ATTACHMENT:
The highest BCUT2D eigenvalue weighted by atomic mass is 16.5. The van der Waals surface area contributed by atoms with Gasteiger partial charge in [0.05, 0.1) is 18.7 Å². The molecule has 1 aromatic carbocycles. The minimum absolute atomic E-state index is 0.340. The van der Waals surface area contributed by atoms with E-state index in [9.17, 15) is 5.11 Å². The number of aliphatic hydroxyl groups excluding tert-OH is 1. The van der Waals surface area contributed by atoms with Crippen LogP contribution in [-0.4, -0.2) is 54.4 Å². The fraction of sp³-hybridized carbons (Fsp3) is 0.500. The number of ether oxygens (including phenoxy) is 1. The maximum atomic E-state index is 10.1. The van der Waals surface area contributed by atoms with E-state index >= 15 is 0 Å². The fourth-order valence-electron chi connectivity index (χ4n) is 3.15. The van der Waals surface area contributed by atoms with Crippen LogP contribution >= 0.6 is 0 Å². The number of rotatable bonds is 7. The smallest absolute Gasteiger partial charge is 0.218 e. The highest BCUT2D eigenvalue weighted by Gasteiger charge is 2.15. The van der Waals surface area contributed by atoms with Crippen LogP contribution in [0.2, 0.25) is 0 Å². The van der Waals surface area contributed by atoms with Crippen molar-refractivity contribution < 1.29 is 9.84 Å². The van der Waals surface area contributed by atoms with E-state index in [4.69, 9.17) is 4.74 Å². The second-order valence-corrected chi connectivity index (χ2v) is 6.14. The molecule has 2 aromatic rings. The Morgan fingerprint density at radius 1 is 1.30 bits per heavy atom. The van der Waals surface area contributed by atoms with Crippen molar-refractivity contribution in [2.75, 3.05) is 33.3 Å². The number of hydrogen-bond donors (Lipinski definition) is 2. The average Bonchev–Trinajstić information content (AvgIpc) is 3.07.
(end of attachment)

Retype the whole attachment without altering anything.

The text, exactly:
The highest BCUT2D eigenvalue weighted by atomic mass is 16.5. The van der Waals surface area contributed by atoms with Gasteiger partial charge in [0.05, 0.1) is 18.7 Å². The molecule has 1 aromatic carbocycles. The minimum absolute atomic E-state index is 0.340. The van der Waals surface area contributed by atoms with E-state index in [9.17, 15) is 5.11 Å². The number of aliphatic hydroxyl groups excluding tert-OH is 1. The van der Waals surface area contributed by atoms with Crippen LogP contribution in [-0.4, -0.2) is 54.4 Å². The fraction of sp³-hybridized carbons (Fsp3) is 0.500. The number of ether oxygens (including phenoxy) is 1. The maximum atomic E-state index is 10.1. The van der Waals surface area contributed by atoms with E-state index >= 15 is 0 Å². The fourth-order valence-electron chi connectivity index (χ4n) is 3.15. The van der Waals surface area contributed by atoms with Crippen LogP contribution >= 0.6 is 0 Å². The number of rotatable bonds is 7. The smallest absolute Gasteiger partial charge is 0.218 e. The highest BCUT2D eigenvalue weighted by Gasteiger charge is 2.15. The van der Waals surface area contributed by atoms with Crippen LogP contribution in [0.2, 0.25) is 0 Å². The van der Waals surface area contributed by atoms with Crippen molar-refractivity contribution < 1.29 is 9.84 Å². The van der Waals surface area contributed by atoms with E-state index in [4.69, 9.17) is 4.74 Å². The second-order valence-corrected chi connectivity index (χ2v) is 6.14. The molecule has 2 aromatic rings. The Morgan fingerprint density at radius 1 is 1.30 bits per heavy atom. The van der Waals surface area contributed by atoms with Crippen molar-refractivity contribution in [2.75, 3.05) is 33.3 Å². The number of hydrogen-bond donors (Lipinski definition) is 2. The average Bonchev–Trinajstić information content (AvgIpc) is 3.07.